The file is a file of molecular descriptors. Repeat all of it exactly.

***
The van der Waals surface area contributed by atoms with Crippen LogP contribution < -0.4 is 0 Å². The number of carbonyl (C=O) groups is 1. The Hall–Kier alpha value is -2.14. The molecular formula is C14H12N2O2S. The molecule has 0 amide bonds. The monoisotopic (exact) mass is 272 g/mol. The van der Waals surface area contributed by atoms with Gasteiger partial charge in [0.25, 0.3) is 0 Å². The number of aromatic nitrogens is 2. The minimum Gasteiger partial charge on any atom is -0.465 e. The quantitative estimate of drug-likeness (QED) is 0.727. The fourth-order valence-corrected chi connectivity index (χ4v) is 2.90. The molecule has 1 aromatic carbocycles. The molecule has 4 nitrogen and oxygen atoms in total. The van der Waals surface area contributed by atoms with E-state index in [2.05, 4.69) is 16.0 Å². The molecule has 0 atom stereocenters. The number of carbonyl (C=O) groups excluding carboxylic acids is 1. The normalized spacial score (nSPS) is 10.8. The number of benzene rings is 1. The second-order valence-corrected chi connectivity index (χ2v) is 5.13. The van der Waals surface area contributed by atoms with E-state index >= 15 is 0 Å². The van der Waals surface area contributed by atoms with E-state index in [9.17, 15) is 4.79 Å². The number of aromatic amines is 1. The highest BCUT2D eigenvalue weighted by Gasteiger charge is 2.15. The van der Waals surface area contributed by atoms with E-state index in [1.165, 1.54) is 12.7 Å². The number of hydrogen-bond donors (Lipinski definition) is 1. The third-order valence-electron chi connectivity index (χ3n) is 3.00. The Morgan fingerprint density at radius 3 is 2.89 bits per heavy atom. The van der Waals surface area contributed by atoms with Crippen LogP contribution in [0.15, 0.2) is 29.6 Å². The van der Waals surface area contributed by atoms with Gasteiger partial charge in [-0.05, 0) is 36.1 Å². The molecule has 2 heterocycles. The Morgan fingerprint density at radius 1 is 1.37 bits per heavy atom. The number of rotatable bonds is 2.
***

The van der Waals surface area contributed by atoms with Crippen LogP contribution < -0.4 is 0 Å². The number of carbonyl (C=O) groups is 1. The Hall–Kier alpha value is -2.14. The molecular formula is C14H12N2O2S. The molecule has 0 amide bonds. The monoisotopic (exact) mass is 272 g/mol. The van der Waals surface area contributed by atoms with Gasteiger partial charge in [0.25, 0.3) is 0 Å². The number of aromatic nitrogens is 2. The minimum Gasteiger partial charge on any atom is -0.465 e. The quantitative estimate of drug-likeness (QED) is 0.727. The fourth-order valence-corrected chi connectivity index (χ4v) is 2.90. The molecule has 1 aromatic carbocycles. The molecule has 4 nitrogen and oxygen atoms in total. The van der Waals surface area contributed by atoms with E-state index in [2.05, 4.69) is 16.0 Å². The molecule has 0 atom stereocenters. The number of carbonyl (C=O) groups excluding carboxylic acids is 1. The normalized spacial score (nSPS) is 10.8. The number of benzene rings is 1. The second-order valence-corrected chi connectivity index (χ2v) is 5.13. The van der Waals surface area contributed by atoms with E-state index >= 15 is 0 Å². The van der Waals surface area contributed by atoms with E-state index in [9.17, 15) is 4.79 Å². The number of aromatic amines is 1. The highest BCUT2D eigenvalue weighted by Gasteiger charge is 2.15. The van der Waals surface area contributed by atoms with E-state index in [1.165, 1.54) is 12.7 Å². The number of hydrogen-bond donors (Lipinski definition) is 1. The third-order valence-electron chi connectivity index (χ3n) is 3.00. The Morgan fingerprint density at radius 3 is 2.89 bits per heavy atom. The van der Waals surface area contributed by atoms with Crippen LogP contribution in [0.15, 0.2) is 29.6 Å². The van der Waals surface area contributed by atoms with Gasteiger partial charge in [-0.05, 0) is 36.1 Å². The molecule has 2 heterocycles. The Morgan fingerprint density at radius 1 is 1.37 bits per heavy atom. The number of rotatable bonds is 2.